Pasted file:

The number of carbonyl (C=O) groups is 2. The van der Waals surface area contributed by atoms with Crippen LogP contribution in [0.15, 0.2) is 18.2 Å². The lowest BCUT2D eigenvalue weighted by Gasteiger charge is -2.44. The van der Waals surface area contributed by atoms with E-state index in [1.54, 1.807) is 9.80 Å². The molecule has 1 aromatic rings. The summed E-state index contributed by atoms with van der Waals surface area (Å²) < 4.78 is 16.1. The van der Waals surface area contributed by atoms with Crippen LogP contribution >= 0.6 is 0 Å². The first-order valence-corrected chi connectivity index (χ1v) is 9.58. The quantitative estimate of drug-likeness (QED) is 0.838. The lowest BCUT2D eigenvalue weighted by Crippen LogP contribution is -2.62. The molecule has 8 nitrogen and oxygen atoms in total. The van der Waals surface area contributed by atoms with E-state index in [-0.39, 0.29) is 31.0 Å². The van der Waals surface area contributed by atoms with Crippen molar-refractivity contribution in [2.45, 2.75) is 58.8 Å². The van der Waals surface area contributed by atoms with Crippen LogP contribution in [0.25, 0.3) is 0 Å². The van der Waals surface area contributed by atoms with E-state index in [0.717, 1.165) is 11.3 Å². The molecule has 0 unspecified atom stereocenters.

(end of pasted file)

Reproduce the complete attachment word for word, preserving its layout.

The number of carbonyl (C=O) groups is 2. The van der Waals surface area contributed by atoms with Crippen LogP contribution in [0.15, 0.2) is 18.2 Å². The lowest BCUT2D eigenvalue weighted by Gasteiger charge is -2.44. The van der Waals surface area contributed by atoms with E-state index in [1.54, 1.807) is 9.80 Å². The molecule has 1 aromatic rings. The summed E-state index contributed by atoms with van der Waals surface area (Å²) < 4.78 is 16.1. The van der Waals surface area contributed by atoms with Crippen LogP contribution >= 0.6 is 0 Å². The first-order valence-corrected chi connectivity index (χ1v) is 9.58. The quantitative estimate of drug-likeness (QED) is 0.838. The lowest BCUT2D eigenvalue weighted by Crippen LogP contribution is -2.62. The molecule has 8 nitrogen and oxygen atoms in total. The van der Waals surface area contributed by atoms with E-state index in [-0.39, 0.29) is 31.0 Å². The van der Waals surface area contributed by atoms with Crippen molar-refractivity contribution in [2.45, 2.75) is 58.8 Å². The van der Waals surface area contributed by atoms with Crippen LogP contribution in [0.25, 0.3) is 0 Å². The van der Waals surface area contributed by atoms with E-state index in [0.717, 1.165) is 11.3 Å². The molecule has 0 unspecified atom stereocenters.